Scott Haynes, College Editor
Philadelphia, PA (Sports Network) -
The 2001 season saw the return of the
Miami Hurricanes to the pinnacle of the college football world, as Larry
Coker's debut campaign ended with a thorough whipping of Nebraska in the Rose
Bowl, capping off a perfect season with the team's fifth national
Going 12-0 last season certainly wasn't easy, as the team was taken to the
limit by conference foes Boston College (18-7) and Virginia Tech (26-24), but
when all was said and done, the Hurricanes ran the table, highlighted by a
37-14 pasting of Nebraska in Pasadena.
Can the 2002 team stay the course? Can Coker avoid a sophomore slump as coach?
That remains to be seen, but don't count the Hurricanes out just yet.
Larry Coker's debut campaign ended with a thorough whipping of Nebraska in the 2002 Rose Bowl.
Yes, Miami detractors will point to the number of losses on both sides of the
football (only four starters returning on offense and six on defense), but
there is plenty of talent waiting in the wings to keep Miami in the national
title picture in 2002.
The offense has the most losses (in terms of numbers). The Hurricanes
certainly benefited from the nation's top offensive line in 2001 and perhaps
one of the top units in college football history. The play up front kept
Heisman candidate Ken Dorsey out of trouble, as the line allowed just four
sacks all season long, while paving the way for 5.3 yards per carry.
This unit will undoubtedly take a step back, as there is just no way to
replace All-Americans Bryant McKinnie (First-Team AA and Outland Trophy
winner), Joaquin Gonzalez (First-Team AA) and Martin Bibla (Third-Team AA).
Senior center Brett Romberg will run the revamped line from the pivot
position, while senior guard Sherko Haji-Rasouli returns from a knee injury
last season to help solidify things up front.
The ground game suffered some losses as well, as talented back Clinton Portis
moved onto the NFL, after rushing for over 1,300 yards (5.4 ypc) in 2001.
Further woes in the backfield surfaced when sophomore sensation Frank Gore
(9.1 ypc in 2001) tore his ACL in the spring. He was expected to make it back
early on this year, but a recent infection in the knee will keep him sidelined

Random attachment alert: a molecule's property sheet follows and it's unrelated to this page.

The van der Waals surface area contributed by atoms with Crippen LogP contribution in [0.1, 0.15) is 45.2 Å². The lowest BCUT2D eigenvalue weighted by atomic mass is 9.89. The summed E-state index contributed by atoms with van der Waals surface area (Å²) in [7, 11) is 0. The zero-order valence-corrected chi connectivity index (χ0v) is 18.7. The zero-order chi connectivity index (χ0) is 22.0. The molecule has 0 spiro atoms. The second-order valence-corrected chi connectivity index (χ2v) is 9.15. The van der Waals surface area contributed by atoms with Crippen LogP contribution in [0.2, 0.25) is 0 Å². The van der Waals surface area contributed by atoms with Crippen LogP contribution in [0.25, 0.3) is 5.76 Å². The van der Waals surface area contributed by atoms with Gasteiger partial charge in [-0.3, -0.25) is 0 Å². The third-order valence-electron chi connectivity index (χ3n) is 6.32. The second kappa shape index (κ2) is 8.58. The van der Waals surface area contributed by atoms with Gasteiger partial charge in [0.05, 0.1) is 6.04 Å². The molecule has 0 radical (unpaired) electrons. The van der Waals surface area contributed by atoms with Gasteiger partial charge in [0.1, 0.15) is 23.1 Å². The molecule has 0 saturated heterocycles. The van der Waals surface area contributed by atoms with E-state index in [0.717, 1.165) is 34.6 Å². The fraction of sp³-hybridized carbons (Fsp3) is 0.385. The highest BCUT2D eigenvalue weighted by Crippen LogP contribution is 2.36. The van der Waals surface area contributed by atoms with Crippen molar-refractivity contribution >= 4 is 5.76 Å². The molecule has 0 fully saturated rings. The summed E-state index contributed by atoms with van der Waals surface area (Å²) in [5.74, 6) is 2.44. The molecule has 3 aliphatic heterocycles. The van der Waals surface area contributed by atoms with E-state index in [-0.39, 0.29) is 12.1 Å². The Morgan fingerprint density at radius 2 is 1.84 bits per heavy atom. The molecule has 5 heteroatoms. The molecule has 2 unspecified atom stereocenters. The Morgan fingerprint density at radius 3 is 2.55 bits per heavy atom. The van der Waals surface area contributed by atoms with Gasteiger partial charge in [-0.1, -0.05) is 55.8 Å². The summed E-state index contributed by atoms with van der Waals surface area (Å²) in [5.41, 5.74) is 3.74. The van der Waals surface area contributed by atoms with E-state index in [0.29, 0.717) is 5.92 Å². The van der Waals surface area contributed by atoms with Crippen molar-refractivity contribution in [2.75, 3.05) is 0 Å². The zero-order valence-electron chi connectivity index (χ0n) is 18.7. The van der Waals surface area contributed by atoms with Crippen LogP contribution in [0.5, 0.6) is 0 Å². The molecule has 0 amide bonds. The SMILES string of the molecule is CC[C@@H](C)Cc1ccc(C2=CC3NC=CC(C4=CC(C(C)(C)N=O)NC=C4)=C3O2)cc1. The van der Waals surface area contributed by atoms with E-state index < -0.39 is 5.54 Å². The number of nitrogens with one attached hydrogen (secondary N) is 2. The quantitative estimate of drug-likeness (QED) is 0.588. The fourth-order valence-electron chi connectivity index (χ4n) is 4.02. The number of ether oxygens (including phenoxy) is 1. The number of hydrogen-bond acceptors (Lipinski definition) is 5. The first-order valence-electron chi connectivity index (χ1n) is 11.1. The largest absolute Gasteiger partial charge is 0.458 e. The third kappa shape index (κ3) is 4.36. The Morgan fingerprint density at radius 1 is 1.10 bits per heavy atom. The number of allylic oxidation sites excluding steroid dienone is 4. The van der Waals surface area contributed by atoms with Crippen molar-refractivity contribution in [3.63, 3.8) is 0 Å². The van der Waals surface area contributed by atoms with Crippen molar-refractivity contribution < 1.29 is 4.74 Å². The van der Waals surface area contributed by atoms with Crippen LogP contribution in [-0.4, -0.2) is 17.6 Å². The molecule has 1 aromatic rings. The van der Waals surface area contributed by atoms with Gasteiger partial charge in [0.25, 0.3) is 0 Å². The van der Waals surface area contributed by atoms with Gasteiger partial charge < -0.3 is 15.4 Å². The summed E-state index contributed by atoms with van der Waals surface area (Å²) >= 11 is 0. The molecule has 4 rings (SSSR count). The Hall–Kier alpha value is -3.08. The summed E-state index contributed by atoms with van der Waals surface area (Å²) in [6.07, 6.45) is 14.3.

through the middle of the season. That means, that sophomore Willis McGahee
will take the lion's share of the carriers. Last season, the 6-1, 220 pound
bruiser averaged 4.7 yards per carry in limited action (69 carries).
Ken Dorsey won't have unlimited time in the pocket this year, but it won't
matter, because he won't need it. The receiving corps could be one of the best
units in the country, with three of the team's top four pass catchers
returning this season. Sure, superb relief valve Jeremy Shockey took his act
to the NFL, but explosive downfield threats Andre Johnson (44 receptions, for
881 yards and 12 TDs in 2001), Kevin Beard (29 receptions, for 450 yards and
two TDs last year) and Ethenic Sands (26 receptions, for 385 yards and one TD
in 2001) will find the open seams in a defense, and rest assured, Dorsey will
deliver the ball on time. Last season, Dorsey completed nearly 60 percent of
his passes, for 3,014 yards and 26 TDs, compared to just 10 interceptions.
Those numbers should all increase this year (with the exception of the INTs).
Ken Dorsey completed nearly 60 percent of his passes, for 3,014 yards and 26 TDs.
While the offense will still be one of the most potent units in the country
this season, the defense may take a step back. Although that side of the ball
took less of a hit in terms of numbers, the losses might be more severe. The
Hurricanes had the advantage of the best secondary in the country and that in
and of itself made the whole defense better. Gone are first-round draft picks
Ed Reed, Phillip Buchanon and Mike Rumph -- losses that can simply not be
The good news is that the front seven will pick up the slack for an unproven
secondary this season. The defensive line is explosive and caught a break with
the return of defensive tackle William Joseph, who turned down the opportunity
to turn pro last season to return to Coral Gables for one more season. Joseph
is the complete package at 6-5, 300 pounds and is coming off a 10-sack
campaign in 2001, en route to All-American honors (Third-Team). Joining him in
the trenches will be seniors Jerome McDougle (an amazing 48 QB hurries in
2001), Jamaal Green (six sacks in 2001) and Matt Walters (67 tackles, three
sacks in 2001), as well as former starter Cornelius Green, who missed 10 games
last year. Also in the mix is sophomore sensation Vince Wilfork (6-2, 350),
who reminds a lot of Miami faithful of Warren Sapp.
The linebacking unit will be anchored by last season's top tackler
Jonathan Vilma (87 tackles in 2001) and fellow junior D.J. Williams (47
tackles last year).
Looking at the schedule, the defending champions catch a break in that they
get tough opponents like Florida State, Boston College and Virginia Tech all
in the friendly confines of the Orange Bowl. The 'Canes will get a tough test
in early September, as they must travel to Gainesville to take on the Gators,
but Florida will still be trying to find its feet under new head coach Ron
Zook and that should give Miami an advantage there.
The game on the schedule that is the one circled as the toughest of the year
is November 9th's clash with Tennessee in Knoxville. It's refreshing to see
two top programs in the midst of conference play take time out to play a
national title type game in the middle of the season, but both teams will put
a lot at risk in that contest.
The Hurricanes certainly had things break right for them in 2001, as the team
posted that elusive perfect season.
While repeating that campaign might be more than should be expected, the
weather in the Sunshine State could very well be inclement again in 2002.
Comments? Criticism? Applause? Contact Scott Haynes at email@example.com.